The Assembly on Wednesday deemed the Centre government’s recently notified national policy on marine fisheries as an impediment to the interests of the traditional fishing sector.
Leader of the Opposition Ramesh Chennithala flagged the issue during the debate on the demands for grants for fisheries. He said the policy appeared to have imperilled the livelihood of common fisherfolk by giving deep sea trawlers from other regions freedom to operate in Kerala’s traditional fishing grounds. The ailing sector, which provides livelihood to lakhs of coast dwellers, would be hit hard.
Fisheries Minister Mercykutty told the Assembly that the Centre’s policy was an extension of the much-touted “blue revolution” in BJP-ruled Gujarat. By reducing the State’s exclusive fishing ground from the proposed 36 to 20 nautical miles, the Centre had apportioned off much of the sea to rich businessmen who owned and operated deep sea trawler fleets.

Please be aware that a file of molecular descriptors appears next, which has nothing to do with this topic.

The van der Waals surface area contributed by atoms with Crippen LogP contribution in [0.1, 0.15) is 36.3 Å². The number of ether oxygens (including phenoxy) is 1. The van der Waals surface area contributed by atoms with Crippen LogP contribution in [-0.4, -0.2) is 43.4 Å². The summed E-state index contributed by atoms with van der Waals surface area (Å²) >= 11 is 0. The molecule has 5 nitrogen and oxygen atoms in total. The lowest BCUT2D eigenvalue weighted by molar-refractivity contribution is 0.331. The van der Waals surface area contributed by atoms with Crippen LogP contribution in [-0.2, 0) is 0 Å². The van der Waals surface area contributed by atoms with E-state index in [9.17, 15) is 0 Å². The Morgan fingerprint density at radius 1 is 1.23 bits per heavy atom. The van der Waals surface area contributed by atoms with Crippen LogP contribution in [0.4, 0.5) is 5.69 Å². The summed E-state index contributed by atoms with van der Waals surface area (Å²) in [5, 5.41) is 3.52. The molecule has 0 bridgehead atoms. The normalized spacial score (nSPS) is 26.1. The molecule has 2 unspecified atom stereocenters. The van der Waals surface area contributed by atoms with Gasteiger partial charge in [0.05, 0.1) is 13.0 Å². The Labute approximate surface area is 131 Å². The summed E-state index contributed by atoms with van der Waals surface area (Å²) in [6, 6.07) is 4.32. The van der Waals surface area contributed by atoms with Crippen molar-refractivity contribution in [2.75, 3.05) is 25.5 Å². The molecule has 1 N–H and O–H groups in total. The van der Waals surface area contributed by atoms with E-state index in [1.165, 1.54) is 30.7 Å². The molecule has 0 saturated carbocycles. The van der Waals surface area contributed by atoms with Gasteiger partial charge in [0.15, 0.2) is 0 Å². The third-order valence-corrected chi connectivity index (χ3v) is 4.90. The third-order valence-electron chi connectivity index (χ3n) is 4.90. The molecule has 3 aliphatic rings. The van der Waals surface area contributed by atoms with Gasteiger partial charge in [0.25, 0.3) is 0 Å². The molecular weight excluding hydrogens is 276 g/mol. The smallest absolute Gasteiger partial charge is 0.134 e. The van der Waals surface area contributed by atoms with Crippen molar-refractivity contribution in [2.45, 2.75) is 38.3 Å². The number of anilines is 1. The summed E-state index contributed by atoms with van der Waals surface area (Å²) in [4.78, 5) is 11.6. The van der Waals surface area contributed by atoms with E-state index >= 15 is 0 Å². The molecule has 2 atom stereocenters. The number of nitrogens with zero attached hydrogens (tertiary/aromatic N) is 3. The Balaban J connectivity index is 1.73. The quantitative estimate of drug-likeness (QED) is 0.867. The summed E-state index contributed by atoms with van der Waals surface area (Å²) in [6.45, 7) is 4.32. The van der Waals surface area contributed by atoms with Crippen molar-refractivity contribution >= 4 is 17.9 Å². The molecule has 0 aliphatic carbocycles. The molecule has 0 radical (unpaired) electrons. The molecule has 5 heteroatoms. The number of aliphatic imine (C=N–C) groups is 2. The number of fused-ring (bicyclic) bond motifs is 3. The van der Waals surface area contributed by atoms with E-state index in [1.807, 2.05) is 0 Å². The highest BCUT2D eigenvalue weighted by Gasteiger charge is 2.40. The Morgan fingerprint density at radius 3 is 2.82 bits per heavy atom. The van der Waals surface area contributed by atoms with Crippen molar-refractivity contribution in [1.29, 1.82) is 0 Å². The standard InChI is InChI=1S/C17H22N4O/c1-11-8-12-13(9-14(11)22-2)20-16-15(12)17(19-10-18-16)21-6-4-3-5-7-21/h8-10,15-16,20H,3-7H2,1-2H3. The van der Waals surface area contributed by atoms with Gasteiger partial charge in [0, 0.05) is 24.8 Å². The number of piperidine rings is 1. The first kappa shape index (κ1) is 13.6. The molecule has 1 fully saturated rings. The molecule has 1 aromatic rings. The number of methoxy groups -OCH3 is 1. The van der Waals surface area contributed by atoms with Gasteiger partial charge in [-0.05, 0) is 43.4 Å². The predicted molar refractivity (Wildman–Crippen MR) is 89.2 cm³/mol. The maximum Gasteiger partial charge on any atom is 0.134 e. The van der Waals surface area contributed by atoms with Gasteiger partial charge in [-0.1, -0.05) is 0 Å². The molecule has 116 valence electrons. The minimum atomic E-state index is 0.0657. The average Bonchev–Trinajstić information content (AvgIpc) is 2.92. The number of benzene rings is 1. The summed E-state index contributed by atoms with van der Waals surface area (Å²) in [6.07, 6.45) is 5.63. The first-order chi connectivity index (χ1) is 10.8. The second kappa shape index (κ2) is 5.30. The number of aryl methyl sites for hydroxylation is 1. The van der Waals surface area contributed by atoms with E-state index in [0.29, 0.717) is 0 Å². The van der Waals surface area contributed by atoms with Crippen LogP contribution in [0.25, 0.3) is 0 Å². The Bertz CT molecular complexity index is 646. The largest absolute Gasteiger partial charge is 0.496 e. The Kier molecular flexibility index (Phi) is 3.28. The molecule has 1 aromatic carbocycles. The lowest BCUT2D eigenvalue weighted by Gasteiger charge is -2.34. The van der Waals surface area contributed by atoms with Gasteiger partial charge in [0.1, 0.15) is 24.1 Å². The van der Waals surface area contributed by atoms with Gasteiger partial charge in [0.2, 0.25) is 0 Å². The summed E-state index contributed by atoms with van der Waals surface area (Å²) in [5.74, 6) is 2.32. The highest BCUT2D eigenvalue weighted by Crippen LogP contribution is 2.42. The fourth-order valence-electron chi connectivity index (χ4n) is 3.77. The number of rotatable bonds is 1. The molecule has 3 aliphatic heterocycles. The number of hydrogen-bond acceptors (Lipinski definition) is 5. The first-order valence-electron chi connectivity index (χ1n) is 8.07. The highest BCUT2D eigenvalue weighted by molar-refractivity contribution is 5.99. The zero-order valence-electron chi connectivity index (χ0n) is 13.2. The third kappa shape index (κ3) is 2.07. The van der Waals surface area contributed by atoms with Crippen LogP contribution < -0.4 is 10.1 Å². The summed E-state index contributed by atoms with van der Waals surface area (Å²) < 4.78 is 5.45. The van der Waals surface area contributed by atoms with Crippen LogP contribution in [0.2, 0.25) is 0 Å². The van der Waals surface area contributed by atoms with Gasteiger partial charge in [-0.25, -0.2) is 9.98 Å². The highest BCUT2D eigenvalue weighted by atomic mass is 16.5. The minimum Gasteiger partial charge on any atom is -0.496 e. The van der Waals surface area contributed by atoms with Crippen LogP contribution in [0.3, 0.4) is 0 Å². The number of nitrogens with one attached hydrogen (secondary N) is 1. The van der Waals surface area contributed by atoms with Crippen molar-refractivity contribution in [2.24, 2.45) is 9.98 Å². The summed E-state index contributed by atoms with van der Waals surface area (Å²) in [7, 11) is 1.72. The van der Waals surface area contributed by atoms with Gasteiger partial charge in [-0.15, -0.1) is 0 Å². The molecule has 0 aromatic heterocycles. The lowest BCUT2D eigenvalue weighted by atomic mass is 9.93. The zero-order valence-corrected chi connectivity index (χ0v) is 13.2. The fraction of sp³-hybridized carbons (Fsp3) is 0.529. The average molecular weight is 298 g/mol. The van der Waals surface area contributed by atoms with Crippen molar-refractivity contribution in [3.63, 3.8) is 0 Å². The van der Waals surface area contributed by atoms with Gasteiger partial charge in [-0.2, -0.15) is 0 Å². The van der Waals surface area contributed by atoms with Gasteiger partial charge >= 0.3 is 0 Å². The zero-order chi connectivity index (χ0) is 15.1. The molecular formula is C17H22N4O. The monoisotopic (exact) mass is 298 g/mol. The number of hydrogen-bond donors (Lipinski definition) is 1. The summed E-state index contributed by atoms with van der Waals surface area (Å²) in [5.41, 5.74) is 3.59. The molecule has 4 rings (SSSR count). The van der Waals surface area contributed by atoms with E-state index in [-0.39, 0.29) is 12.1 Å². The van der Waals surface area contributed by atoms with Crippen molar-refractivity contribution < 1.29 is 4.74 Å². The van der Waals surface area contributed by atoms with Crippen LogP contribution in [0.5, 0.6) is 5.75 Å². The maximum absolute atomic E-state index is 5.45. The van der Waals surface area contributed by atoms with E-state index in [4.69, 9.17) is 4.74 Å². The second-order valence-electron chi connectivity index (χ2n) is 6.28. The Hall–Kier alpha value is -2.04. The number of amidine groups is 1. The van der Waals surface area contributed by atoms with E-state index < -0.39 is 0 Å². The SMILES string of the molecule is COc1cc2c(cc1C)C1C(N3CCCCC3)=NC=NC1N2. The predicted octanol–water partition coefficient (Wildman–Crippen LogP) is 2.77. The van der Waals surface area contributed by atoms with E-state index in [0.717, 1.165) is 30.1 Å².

The Centre’s policy gave no thought to the welfare of traditional fisherfolk who braved the seas for subsistence. Instead, it sanctioned the use of indiscriminate fishing methods indulged in by trawler fleets. It was a push for private investments in the deep-sea fishing sector and opened the door for entry of foreign players.
The Centre had added to the woes of fishing families by halving the subsidised kerosene quota for powered small-sized fishing boats. The State was preparing a coastal management plan to alter the Coastal Regulation Zone norms to suit Kerala’s peculiar conditions.
The government had given inland acqua culture a huge push. It hoped to use paddy fields, inland water bodies, rivers and ponds to raise local fish varieties. Artificial reef to provide natural hatcheries for marine fish was in the offing. Ongoing breeding programmes would help replenish marine fish stocks in littoral waters.